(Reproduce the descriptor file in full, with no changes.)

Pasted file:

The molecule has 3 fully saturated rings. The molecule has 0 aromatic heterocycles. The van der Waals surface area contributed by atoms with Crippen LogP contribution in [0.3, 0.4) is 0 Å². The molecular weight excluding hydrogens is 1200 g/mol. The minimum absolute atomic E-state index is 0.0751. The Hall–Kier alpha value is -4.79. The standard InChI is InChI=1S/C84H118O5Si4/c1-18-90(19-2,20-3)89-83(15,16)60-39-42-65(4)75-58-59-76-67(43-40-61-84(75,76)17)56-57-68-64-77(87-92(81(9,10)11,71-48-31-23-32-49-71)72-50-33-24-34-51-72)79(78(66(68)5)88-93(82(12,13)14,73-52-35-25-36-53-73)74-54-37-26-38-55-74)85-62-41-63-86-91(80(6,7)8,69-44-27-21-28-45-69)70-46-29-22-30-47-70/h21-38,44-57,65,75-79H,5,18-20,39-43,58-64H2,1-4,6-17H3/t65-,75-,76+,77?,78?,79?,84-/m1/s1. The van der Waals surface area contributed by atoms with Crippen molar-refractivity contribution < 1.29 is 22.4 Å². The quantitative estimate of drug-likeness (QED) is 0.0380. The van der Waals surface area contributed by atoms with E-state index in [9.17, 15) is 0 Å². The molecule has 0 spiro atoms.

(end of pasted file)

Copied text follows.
The molecule has 3 fully saturated rings. The molecule has 0 aromatic heterocycles. The van der Waals surface area contributed by atoms with Crippen LogP contribution in [0.3, 0.4) is 0 Å². The molecular weight excluding hydrogens is 1200 g/mol. The minimum absolute atomic E-state index is 0.0751. The Hall–Kier alpha value is -4.79. The standard InChI is InChI=1S/C84H118O5Si4/c1-18-90(19-2,20-3)89-83(15,16)60-39-42-65(4)75-58-59-76-67(43-40-61-84(75,76)17)56-57-68-64-77(87-92(81(9,10)11,71-48-31-23-32-49-71)72-50-33-24-34-51-72)79(78(66(68)5)88-93(82(12,13)14,73-52-35-25-36-53-73)74-54-37-26-38-55-74)85-62-41-63-86-91(80(6,7)8,69-44-27-21-28-45-69)70-46-29-22-30-47-70/h21-38,44-57,65,75-79H,5,18-20,39-43,58-64H2,1-4,6-17H3/t65-,75-,76+,77?,78?,79?,84-/m1/s1. The van der Waals surface area contributed by atoms with Crippen molar-refractivity contribution < 1.29 is 22.4 Å². The quantitative estimate of drug-likeness (QED) is 0.0380. The van der Waals surface area contributed by atoms with E-state index in [9.17, 15) is 0 Å². The molecule has 0 spiro atoms.